We Have a Moral Responsibility to Accept Iraqi Refugees

The majority of fatalities in the Iraq War are now Iraqis killed by their fellow countrymen, but the United States is ultimately responsible for the humanitarian catastrophe that Iraq has become. By invading and turning Iraq’s social order on its head overnight, the U.S. uncorked a civil war –replete with hideous acts of ethnic cleansing–that is as vicious as any that ravaged the Balkans during the 1990s. Now, the United States has a moral responsibility to offer safe haven to Iraqis fleeing the carnage.

An estimated more than 2 million Iraqis have fled their country since the war began in 2003. There are now more than a million in Syria, 700,000 in Jordan, 20,000-80,000 in Egypt, and around 40,000 in Lebanon. Inside Iraq, over one and a half million people are internally displaced and living in dangerous, squalid conditions.

The numbers:





Internally displaced   

Iraq’s refugee crisis has become one of the worst on earth, and the United Nations High Commissioner for Refugees (UNHCR) estimates that 50,000 more Iraqis are fleeing escalating sectarian violence each month.

Since the beginning of the war, the United States has accepted just 466 Iraqis, including 202 in 2006. That number will rise to 7,000 this year. That’s a big increase, but nowhere close to the best we can or should do.

Let’s look at the situation in context.   

The United States is a country of 300 million people.

It will take in 7,000 Iraqi refugees this year.

Sweden is a country of less than 10 million people.

Last year alone, it took in 9,000 Iraqi refugees, roughly 80 percent of those who applied for refugee status there.

Years ago, I volunteered at a small refugee outreach organization here in the United States. The experience taught me a great deal about refugees and conflict. One lesson I learned was that in every sectarian conflict mixed families face heartbreaking decisions. Husbands and wives are torn between their mutual love and the relentless calls to arms from their respective religious or ethnic communities. Mixed couples and their children become targets for violence, as they are often seen as traitors by both sides in the conflict. This was the case in Bosnia and Rwanda, and it is now the case in Iraq.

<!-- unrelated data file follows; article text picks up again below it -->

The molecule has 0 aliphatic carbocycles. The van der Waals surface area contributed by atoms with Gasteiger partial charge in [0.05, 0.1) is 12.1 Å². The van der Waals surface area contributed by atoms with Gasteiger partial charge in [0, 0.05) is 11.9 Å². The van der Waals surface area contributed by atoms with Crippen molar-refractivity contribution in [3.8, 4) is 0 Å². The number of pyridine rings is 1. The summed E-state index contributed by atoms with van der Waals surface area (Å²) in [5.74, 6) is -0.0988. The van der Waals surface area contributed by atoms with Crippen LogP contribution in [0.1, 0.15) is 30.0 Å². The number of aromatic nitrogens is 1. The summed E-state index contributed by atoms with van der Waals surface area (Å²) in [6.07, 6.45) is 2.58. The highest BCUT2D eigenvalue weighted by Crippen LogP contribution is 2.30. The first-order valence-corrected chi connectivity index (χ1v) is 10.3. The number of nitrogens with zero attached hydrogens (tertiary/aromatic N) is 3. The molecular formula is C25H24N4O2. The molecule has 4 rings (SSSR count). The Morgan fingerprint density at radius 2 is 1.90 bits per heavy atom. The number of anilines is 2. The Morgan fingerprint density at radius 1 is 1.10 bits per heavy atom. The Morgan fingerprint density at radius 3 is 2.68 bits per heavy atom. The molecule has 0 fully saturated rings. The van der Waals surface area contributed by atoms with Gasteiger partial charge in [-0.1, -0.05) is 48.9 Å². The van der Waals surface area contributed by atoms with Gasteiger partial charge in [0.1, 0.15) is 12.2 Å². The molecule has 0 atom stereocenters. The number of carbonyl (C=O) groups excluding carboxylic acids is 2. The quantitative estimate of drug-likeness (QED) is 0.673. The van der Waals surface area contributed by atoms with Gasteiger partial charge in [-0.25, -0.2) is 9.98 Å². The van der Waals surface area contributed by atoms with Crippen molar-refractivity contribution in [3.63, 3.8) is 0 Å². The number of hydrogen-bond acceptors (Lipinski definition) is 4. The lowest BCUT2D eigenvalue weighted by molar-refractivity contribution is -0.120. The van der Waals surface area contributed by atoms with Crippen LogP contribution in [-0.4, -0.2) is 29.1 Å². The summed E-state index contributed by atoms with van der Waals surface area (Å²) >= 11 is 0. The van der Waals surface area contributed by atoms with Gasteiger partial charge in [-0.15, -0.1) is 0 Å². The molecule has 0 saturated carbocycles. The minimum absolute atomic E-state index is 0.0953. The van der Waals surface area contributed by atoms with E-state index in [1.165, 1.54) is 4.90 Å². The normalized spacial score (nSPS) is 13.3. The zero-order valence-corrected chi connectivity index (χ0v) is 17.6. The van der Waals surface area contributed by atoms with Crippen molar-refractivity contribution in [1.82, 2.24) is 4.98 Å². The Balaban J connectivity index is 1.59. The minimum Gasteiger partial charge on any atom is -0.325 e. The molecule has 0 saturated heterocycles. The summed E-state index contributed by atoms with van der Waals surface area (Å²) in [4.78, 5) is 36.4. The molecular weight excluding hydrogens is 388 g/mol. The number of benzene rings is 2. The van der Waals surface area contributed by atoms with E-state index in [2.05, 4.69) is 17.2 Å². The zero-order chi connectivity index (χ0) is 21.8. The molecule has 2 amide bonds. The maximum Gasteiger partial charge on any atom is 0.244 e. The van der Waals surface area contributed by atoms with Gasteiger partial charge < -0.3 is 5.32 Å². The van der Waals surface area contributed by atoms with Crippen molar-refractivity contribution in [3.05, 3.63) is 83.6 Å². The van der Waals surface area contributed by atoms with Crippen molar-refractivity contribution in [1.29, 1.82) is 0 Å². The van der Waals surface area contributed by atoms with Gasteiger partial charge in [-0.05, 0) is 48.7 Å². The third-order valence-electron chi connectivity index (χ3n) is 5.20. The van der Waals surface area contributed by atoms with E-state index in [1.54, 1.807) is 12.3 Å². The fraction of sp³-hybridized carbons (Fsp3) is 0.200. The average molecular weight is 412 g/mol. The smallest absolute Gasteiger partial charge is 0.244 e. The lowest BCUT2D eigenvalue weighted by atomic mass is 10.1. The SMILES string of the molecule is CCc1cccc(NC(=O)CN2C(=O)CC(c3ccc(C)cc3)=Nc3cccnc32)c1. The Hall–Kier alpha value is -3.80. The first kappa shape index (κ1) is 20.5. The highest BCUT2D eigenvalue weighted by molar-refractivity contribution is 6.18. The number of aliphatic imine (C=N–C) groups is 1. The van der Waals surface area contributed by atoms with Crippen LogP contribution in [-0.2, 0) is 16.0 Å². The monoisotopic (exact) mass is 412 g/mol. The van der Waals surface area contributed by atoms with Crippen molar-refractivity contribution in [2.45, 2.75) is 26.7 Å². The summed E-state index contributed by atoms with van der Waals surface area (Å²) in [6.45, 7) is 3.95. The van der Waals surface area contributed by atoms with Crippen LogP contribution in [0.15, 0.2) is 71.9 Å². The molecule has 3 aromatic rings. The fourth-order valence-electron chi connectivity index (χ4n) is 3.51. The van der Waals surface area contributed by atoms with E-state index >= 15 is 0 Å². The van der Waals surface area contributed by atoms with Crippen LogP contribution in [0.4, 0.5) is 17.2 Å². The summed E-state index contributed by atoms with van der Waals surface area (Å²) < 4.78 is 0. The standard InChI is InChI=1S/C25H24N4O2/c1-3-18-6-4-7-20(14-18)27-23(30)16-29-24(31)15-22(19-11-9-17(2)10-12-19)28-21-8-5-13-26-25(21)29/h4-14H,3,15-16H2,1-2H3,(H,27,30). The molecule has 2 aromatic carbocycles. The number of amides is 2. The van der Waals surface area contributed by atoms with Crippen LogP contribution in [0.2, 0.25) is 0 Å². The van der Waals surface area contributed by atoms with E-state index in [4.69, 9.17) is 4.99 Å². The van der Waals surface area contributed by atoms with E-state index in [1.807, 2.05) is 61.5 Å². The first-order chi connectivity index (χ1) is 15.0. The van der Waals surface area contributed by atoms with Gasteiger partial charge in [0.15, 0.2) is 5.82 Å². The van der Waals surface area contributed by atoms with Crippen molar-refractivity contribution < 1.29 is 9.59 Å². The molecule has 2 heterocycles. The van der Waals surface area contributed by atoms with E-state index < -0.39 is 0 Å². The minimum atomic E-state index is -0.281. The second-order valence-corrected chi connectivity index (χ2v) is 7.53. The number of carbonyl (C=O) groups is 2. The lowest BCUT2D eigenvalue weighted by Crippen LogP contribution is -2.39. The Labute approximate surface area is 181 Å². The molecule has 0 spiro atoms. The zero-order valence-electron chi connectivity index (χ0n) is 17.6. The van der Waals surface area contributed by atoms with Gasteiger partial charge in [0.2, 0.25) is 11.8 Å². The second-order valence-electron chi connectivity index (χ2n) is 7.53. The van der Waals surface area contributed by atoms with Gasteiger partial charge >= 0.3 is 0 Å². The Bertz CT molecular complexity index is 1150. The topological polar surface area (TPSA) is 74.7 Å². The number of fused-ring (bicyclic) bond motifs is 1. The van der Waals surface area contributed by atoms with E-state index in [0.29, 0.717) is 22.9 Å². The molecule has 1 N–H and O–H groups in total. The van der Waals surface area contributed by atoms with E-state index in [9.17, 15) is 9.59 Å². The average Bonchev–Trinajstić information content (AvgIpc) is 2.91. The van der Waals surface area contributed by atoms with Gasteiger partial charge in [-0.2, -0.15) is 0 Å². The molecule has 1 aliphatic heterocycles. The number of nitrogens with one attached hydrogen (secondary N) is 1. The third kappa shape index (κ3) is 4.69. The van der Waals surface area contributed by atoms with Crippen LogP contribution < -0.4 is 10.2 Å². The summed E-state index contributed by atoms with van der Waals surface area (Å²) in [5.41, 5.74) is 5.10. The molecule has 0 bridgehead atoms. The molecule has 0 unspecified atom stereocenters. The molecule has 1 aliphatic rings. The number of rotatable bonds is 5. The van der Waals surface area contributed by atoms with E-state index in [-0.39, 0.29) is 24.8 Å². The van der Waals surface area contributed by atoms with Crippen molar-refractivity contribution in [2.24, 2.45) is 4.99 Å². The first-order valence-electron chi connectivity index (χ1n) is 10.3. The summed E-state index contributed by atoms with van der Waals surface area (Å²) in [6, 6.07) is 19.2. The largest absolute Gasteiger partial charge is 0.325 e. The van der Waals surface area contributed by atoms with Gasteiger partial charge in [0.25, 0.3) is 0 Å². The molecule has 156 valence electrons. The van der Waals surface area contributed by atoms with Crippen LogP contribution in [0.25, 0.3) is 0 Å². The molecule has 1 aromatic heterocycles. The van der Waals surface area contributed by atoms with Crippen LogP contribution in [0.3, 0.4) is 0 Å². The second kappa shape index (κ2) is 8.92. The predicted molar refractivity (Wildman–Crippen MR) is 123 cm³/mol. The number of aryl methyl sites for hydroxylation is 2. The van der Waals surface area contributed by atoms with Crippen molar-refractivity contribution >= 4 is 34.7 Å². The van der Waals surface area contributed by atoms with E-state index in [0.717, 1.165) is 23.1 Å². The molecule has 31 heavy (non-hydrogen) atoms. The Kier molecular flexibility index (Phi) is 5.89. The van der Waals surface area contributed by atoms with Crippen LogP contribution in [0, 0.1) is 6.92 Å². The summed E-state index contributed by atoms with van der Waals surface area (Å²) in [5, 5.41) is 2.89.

Minorities, too, suffer even when they are not directly involved in the conflict. Iraq’s religious minorities are facing widespread persecution, and many minority Iraqi Christians and Baha’is have already fled the country.

And then, there are war’s completely blameless victims: the children on all sides. Iraq’s children are witnesses to the most horrible events fathomable: beheadings, sniper attacks, rapes, car bombings, torture. Children who see their parents and siblings murdered today will become tomorrow’s likely revenge killers –that is, if they aren’t removed from the conflict zone.

In the past, the United States has been more open to refugee resettlement. After the Vietnam War, it accepted more than 750,000 Vietnamese refugees. We should now relieve the burden of countries like Lebanon, Syria, and Jordan by taking as many Iraqi refugees as we can –and we can take many more than 7,000. This would be an expensive and complicated undertaking, but we were willing to fund the war, and we must be equally willing to fund measures to save Iraqi lives now that their country is in the throes of a full-blown civil war. Congress should pass legislation creating a large-scale resettlement program without delay. Accepting refugees is one of the few remaining ways we can ease Iraqi suffering.